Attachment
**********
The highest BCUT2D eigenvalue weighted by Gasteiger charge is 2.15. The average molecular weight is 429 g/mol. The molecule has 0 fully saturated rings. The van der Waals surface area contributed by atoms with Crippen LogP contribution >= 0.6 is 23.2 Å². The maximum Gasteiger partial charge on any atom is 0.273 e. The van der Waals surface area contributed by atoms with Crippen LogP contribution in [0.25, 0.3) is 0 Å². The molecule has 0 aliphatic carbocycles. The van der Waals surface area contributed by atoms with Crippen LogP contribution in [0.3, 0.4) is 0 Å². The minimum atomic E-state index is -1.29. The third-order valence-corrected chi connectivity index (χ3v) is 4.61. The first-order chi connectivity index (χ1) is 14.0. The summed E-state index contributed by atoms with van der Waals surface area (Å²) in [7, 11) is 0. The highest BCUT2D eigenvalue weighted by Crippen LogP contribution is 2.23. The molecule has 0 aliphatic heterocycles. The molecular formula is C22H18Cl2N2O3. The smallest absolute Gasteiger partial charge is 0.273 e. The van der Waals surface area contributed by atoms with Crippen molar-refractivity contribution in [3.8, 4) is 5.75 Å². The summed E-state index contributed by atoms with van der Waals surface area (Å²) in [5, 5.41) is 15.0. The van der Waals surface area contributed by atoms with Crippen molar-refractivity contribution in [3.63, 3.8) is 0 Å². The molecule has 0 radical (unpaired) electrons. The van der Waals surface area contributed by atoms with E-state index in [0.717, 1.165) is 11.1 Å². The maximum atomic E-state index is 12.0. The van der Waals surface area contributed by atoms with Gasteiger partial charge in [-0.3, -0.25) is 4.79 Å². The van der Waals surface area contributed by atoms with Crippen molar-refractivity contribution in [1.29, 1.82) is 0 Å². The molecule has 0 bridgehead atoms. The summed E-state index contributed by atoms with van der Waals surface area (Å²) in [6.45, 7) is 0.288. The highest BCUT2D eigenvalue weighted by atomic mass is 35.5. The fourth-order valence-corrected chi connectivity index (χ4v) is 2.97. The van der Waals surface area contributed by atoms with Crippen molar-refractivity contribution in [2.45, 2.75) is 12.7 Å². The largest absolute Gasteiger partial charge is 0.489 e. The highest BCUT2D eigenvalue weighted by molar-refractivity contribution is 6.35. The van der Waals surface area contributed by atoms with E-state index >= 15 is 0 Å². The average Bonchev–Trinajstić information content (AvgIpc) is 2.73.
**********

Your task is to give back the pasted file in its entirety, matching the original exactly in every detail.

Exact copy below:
The highest BCUT2D eigenvalue weighted by Gasteiger charge is 2.15. The average molecular weight is 429 g/mol. The molecule has 0 fully saturated rings. The van der Waals surface area contributed by atoms with Crippen LogP contribution >= 0.6 is 23.2 Å². The maximum Gasteiger partial charge on any atom is 0.273 e. The van der Waals surface area contributed by atoms with Crippen LogP contribution in [0.25, 0.3) is 0 Å². The molecule has 0 aliphatic carbocycles. The van der Waals surface area contributed by atoms with Crippen LogP contribution in [0.3, 0.4) is 0 Å². The minimum atomic E-state index is -1.29. The third-order valence-corrected chi connectivity index (χ3v) is 4.61. The first-order chi connectivity index (χ1) is 14.0. The summed E-state index contributed by atoms with van der Waals surface area (Å²) in [7, 11) is 0. The highest BCUT2D eigenvalue weighted by Crippen LogP contribution is 2.23. The molecule has 0 aliphatic heterocycles. The molecular formula is C22H18Cl2N2O3. The smallest absolute Gasteiger partial charge is 0.273 e. The van der Waals surface area contributed by atoms with Crippen molar-refractivity contribution in [3.8, 4) is 5.75 Å². The summed E-state index contributed by atoms with van der Waals surface area (Å²) in [5, 5.41) is 15.0. The van der Waals surface area contributed by atoms with Crippen molar-refractivity contribution in [3.63, 3.8) is 0 Å². The molecule has 0 radical (unpaired) electrons. The van der Waals surface area contributed by atoms with E-state index in [0.717, 1.165) is 11.1 Å². The maximum atomic E-state index is 12.0. The van der Waals surface area contributed by atoms with Gasteiger partial charge in [-0.3, -0.25) is 4.79 Å². The van der Waals surface area contributed by atoms with Crippen molar-refractivity contribution in [1.29, 1.82) is 0 Å². The molecule has 0 bridgehead atoms. The summed E-state index contributed by atoms with van der Waals surface area (Å²) in [6.45, 7) is 0.288. The highest BCUT2D eigenvalue weighted by atomic mass is 35.5. The fourth-order valence-corrected chi connectivity index (χ4v) is 2.97. The van der Waals surface area contributed by atoms with Crippen molar-refractivity contribution in [2.45, 2.75) is 12.7 Å². The largest absolute Gasteiger partial charge is 0.489 e. The highest BCUT2D eigenvalue weighted by molar-refractivity contribution is 6.35. The van der Waals surface area contributed by atoms with E-state index >= 15 is 0 Å². The average Bonchev–Trinajstić information content (AvgIpc) is 2.73.